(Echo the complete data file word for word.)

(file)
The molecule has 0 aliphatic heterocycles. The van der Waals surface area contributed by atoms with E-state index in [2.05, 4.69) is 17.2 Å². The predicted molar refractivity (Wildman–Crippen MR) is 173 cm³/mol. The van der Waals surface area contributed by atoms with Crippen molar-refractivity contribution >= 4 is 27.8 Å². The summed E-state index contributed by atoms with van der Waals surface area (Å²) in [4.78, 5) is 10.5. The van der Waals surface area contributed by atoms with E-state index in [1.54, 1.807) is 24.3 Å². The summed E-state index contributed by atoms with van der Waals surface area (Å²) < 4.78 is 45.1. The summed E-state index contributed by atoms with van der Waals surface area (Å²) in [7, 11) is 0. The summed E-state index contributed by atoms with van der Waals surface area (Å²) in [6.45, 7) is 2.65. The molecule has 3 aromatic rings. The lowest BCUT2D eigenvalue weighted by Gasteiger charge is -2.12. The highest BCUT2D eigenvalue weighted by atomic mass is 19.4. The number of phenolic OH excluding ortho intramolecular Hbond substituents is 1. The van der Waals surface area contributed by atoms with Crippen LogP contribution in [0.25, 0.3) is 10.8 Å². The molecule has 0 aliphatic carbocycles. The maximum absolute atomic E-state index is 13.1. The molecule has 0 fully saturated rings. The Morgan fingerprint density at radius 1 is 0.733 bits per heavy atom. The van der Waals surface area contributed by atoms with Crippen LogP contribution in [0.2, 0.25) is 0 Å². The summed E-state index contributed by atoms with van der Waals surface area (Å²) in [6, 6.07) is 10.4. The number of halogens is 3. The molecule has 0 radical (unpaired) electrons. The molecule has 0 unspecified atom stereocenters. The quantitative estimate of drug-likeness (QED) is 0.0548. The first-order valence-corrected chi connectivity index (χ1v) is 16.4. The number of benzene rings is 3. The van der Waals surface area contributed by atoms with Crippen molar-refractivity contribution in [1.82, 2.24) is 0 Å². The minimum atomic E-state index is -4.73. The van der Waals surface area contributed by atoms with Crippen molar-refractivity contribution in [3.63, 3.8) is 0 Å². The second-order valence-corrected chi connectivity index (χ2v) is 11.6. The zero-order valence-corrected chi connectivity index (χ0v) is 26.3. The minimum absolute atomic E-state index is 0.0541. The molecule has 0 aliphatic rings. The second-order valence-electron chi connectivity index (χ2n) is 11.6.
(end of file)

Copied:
The molecule has 0 aliphatic heterocycles. The van der Waals surface area contributed by atoms with E-state index in [2.05, 4.69) is 17.2 Å². The predicted molar refractivity (Wildman–Crippen MR) is 173 cm³/mol. The van der Waals surface area contributed by atoms with Crippen molar-refractivity contribution >= 4 is 27.8 Å². The summed E-state index contributed by atoms with van der Waals surface area (Å²) in [4.78, 5) is 10.5. The van der Waals surface area contributed by atoms with E-state index in [1.54, 1.807) is 24.3 Å². The summed E-state index contributed by atoms with van der Waals surface area (Å²) < 4.78 is 45.1. The summed E-state index contributed by atoms with van der Waals surface area (Å²) in [7, 11) is 0. The summed E-state index contributed by atoms with van der Waals surface area (Å²) in [6.45, 7) is 2.65. The molecule has 3 aromatic rings. The lowest BCUT2D eigenvalue weighted by Gasteiger charge is -2.12. The highest BCUT2D eigenvalue weighted by atomic mass is 19.4. The number of phenolic OH excluding ortho intramolecular Hbond substituents is 1. The van der Waals surface area contributed by atoms with Crippen LogP contribution in [0.25, 0.3) is 10.8 Å². The molecule has 0 aliphatic carbocycles. The maximum absolute atomic E-state index is 13.1. The molecule has 0 fully saturated rings. The Morgan fingerprint density at radius 1 is 0.733 bits per heavy atom. The van der Waals surface area contributed by atoms with Crippen LogP contribution in [0.2, 0.25) is 0 Å². The summed E-state index contributed by atoms with van der Waals surface area (Å²) in [6, 6.07) is 10.4. The number of halogens is 3. The molecule has 0 radical (unpaired) electrons. The molecule has 0 unspecified atom stereocenters. The quantitative estimate of drug-likeness (QED) is 0.0548. The first-order valence-corrected chi connectivity index (χ1v) is 16.4. The number of benzene rings is 3. The van der Waals surface area contributed by atoms with Crippen molar-refractivity contribution in [1.82, 2.24) is 0 Å². The minimum atomic E-state index is -4.73. The van der Waals surface area contributed by atoms with Crippen molar-refractivity contribution in [3.63, 3.8) is 0 Å². The second-order valence-corrected chi connectivity index (χ2v) is 11.6. The zero-order valence-corrected chi connectivity index (χ0v) is 26.3. The minimum absolute atomic E-state index is 0.0541. The molecule has 0 aliphatic rings. The second-order valence-electron chi connectivity index (χ2n) is 11.6.